Last fall, I proposed the idea of a composting project on campus through my Learning Community, SUSTAINS (Students Understanding Sustainability and Taking Action to Improve Nature and Society). As members of SUSTAINS, we must come up with a project to improve sustainability on campus, and I thought composting would be a great place to start. A group of SUSTAINS members, including myself, Sarah Gabel and Sophie Pawlak, worked to implement composting in several dorms on North Campus.
We began working with Dr. Brian Roe of the Department of Agricultural, Environmental, and Development Economics (AEDE) to collect research on the success of composting in dorms, specifically how much and what types of compost we were able to collect. Dr. Roe also heads the OSU Food Waste Collaborative (FWC), which is a group of researchers, practitioners, and students working to improve food sustainability. The FWC promotes the reduction and redirection of food waste as an integral part of a healthy and sustainable food system. Dr. Roe and the FWC helped us get our research project started, and we reported back to them after compost collections. Compost bins were placed on every floor of three dorms on North Campus and the compost was collected weekly. We were able to divert just shy of 400 pounds of compost!
I care so much about compost because it is both an environmental issue and a justice issue. Research suggests that 40% of our food is wasted, and this comes not only as an economic loss, but also creates unnecessary food insecurity and other environmental issues. Wasted food could feed hungry mouths, but instead we send this food to landfills that disproportionately pollute different regions. Compost can be used to fertilize crops or on local farms, and it doesn’t release methane emissions as it would in a landfill. I don’t want to see pollution disproportionately affecting some communities, nor do I want to see people go hungry when we produce plenty of food to feed everyone. Wasting food not only makes more people food insecure, but also discards all of the resources that go into food production, such as water, fertilizers, carbon, etc., giving us an even larger carbon footprint. I study all of these things, as an Environment, Economy, Development, and Sustainability major, and the environmental issue that I am most concerned with is definitely environmental justice.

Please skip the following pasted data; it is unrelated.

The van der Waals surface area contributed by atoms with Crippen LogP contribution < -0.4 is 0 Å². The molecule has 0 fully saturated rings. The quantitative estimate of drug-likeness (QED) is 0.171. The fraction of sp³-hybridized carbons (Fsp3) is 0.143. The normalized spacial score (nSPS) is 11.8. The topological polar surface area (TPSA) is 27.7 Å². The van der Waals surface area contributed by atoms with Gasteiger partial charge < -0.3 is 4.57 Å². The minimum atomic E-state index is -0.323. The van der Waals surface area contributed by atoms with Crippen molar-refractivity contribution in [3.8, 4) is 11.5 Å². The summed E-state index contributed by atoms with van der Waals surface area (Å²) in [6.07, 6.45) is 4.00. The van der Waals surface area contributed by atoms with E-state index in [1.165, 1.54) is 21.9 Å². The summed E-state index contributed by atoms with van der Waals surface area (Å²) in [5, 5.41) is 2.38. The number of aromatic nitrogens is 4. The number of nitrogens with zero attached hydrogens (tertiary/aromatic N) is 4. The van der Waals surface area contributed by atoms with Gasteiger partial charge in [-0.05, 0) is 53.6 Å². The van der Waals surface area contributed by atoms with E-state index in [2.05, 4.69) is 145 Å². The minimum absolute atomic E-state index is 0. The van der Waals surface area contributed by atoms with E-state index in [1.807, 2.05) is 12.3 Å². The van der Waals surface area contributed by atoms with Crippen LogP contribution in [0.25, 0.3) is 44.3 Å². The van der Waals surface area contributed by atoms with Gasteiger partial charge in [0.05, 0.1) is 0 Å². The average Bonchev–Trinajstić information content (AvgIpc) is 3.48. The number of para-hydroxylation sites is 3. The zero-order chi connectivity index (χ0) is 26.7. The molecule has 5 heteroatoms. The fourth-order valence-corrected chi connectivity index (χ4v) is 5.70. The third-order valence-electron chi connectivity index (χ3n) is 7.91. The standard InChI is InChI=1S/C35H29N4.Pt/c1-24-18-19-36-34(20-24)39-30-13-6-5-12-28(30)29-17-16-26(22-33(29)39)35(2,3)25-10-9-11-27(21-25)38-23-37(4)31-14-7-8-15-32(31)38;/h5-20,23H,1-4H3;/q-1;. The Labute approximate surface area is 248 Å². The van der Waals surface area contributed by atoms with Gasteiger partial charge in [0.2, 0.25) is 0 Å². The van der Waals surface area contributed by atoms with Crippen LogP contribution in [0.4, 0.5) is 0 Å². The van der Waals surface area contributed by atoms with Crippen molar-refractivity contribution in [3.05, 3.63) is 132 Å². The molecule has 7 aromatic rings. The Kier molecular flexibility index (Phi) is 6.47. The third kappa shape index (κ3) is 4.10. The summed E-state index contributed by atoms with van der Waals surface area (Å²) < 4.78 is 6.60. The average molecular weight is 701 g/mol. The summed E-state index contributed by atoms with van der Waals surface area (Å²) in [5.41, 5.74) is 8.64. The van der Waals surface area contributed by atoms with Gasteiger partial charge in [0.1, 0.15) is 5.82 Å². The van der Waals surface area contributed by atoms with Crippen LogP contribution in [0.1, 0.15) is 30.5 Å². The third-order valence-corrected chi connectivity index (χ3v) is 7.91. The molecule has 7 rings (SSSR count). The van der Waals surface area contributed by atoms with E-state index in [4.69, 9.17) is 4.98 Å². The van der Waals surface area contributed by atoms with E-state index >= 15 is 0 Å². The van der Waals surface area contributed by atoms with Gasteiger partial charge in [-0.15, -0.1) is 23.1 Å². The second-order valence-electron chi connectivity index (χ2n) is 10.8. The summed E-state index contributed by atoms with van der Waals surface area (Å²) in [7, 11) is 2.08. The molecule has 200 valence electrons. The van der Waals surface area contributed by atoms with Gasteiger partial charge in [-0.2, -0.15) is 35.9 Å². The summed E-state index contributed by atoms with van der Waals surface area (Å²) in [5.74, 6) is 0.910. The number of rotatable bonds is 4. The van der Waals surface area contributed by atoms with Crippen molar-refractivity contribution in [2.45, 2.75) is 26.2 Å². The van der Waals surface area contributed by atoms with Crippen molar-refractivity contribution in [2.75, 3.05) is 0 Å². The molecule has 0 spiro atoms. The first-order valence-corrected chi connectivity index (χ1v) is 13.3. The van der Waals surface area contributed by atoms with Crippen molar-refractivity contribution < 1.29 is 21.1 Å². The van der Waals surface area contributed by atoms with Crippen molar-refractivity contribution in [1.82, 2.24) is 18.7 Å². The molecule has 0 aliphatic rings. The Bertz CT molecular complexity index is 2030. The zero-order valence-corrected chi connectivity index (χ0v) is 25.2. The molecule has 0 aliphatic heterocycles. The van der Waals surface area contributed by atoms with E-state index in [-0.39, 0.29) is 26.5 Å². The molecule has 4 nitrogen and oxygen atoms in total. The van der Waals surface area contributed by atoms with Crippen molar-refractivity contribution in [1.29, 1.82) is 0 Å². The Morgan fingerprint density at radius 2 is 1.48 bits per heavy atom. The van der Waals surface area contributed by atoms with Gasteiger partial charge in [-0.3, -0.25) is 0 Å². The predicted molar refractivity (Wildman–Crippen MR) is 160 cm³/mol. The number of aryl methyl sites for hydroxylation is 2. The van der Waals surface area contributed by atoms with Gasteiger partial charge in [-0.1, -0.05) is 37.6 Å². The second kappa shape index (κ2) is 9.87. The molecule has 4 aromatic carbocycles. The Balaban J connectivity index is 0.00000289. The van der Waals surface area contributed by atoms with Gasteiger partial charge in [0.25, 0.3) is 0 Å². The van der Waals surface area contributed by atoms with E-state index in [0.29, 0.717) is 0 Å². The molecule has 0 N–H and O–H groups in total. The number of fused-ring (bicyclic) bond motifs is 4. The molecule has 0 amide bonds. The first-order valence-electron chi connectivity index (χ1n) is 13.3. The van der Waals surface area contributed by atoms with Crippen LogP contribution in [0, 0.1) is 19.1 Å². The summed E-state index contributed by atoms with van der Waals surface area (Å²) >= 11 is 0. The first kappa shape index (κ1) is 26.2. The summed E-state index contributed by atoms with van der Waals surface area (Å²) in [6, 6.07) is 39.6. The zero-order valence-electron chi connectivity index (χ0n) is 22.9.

Compost helps draw attention to our wastefulness, and holds people accountable for the food they choose to throw away. I hope that we can make people more cognizant of their waste, and encourage them to compost food not only for environmental purposes, but also in hopes of changing consumption patterns for a more sustainable society. We need sustainability for people as much as we do for the environment, and my goal through this project is to make people aware of their environmental impacts and improve environmental justice by improving food security.
Sarah Grossman is a student in the Environment, Economy, Development and Sustainability program in the School of Environment and Natural Resources at The Ohio State University.